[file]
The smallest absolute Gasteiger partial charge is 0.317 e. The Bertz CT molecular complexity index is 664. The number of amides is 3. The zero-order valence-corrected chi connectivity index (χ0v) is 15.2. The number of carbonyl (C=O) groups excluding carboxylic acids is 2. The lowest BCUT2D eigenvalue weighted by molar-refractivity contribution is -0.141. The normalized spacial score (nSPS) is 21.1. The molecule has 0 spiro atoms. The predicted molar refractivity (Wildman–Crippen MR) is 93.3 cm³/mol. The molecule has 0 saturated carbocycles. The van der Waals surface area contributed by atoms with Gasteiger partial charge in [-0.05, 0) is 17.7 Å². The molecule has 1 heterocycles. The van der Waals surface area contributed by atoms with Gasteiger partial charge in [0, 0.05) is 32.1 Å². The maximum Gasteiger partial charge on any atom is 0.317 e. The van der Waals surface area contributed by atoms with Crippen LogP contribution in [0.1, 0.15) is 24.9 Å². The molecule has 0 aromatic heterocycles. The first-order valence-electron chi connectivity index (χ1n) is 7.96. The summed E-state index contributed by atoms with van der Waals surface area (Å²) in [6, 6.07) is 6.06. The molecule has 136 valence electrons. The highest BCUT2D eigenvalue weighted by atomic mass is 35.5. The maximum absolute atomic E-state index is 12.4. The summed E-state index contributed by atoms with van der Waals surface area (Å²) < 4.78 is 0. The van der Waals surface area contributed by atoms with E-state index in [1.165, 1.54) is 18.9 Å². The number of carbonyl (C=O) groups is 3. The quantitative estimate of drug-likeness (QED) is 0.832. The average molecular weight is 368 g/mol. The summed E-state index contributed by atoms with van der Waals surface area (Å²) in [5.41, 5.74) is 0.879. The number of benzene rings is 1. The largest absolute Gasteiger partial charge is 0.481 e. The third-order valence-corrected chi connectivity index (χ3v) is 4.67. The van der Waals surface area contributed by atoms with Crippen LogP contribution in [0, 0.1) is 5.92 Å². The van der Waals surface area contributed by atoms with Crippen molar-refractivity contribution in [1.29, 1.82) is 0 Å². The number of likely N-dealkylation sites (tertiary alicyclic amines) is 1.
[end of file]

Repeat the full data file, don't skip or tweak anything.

The smallest absolute Gasteiger partial charge is 0.317 e. The Bertz CT molecular complexity index is 664. The number of amides is 3. The zero-order valence-corrected chi connectivity index (χ0v) is 15.2. The number of carbonyl (C=O) groups excluding carboxylic acids is 2. The lowest BCUT2D eigenvalue weighted by molar-refractivity contribution is -0.141. The normalized spacial score (nSPS) is 21.1. The molecule has 0 spiro atoms. The predicted molar refractivity (Wildman–Crippen MR) is 93.3 cm³/mol. The molecule has 0 saturated carbocycles. The van der Waals surface area contributed by atoms with Gasteiger partial charge in [-0.05, 0) is 17.7 Å². The molecule has 1 heterocycles. The van der Waals surface area contributed by atoms with Gasteiger partial charge in [0, 0.05) is 32.1 Å². The maximum Gasteiger partial charge on any atom is 0.317 e. The van der Waals surface area contributed by atoms with Crippen LogP contribution in [0.1, 0.15) is 24.9 Å². The molecule has 0 aromatic heterocycles. The first-order valence-electron chi connectivity index (χ1n) is 7.96. The summed E-state index contributed by atoms with van der Waals surface area (Å²) in [6, 6.07) is 6.06. The molecule has 136 valence electrons. The highest BCUT2D eigenvalue weighted by atomic mass is 35.5. The maximum absolute atomic E-state index is 12.4. The summed E-state index contributed by atoms with van der Waals surface area (Å²) < 4.78 is 0. The van der Waals surface area contributed by atoms with E-state index in [1.165, 1.54) is 18.9 Å². The number of carbonyl (C=O) groups is 3. The quantitative estimate of drug-likeness (QED) is 0.832. The average molecular weight is 368 g/mol. The summed E-state index contributed by atoms with van der Waals surface area (Å²) in [5.41, 5.74) is 0.879. The number of benzene rings is 1. The largest absolute Gasteiger partial charge is 0.481 e. The third-order valence-corrected chi connectivity index (χ3v) is 4.67. The van der Waals surface area contributed by atoms with Crippen LogP contribution in [0, 0.1) is 5.92 Å². The van der Waals surface area contributed by atoms with Crippen molar-refractivity contribution in [1.29, 1.82) is 0 Å². The number of likely N-dealkylation sites (tertiary alicyclic amines) is 1.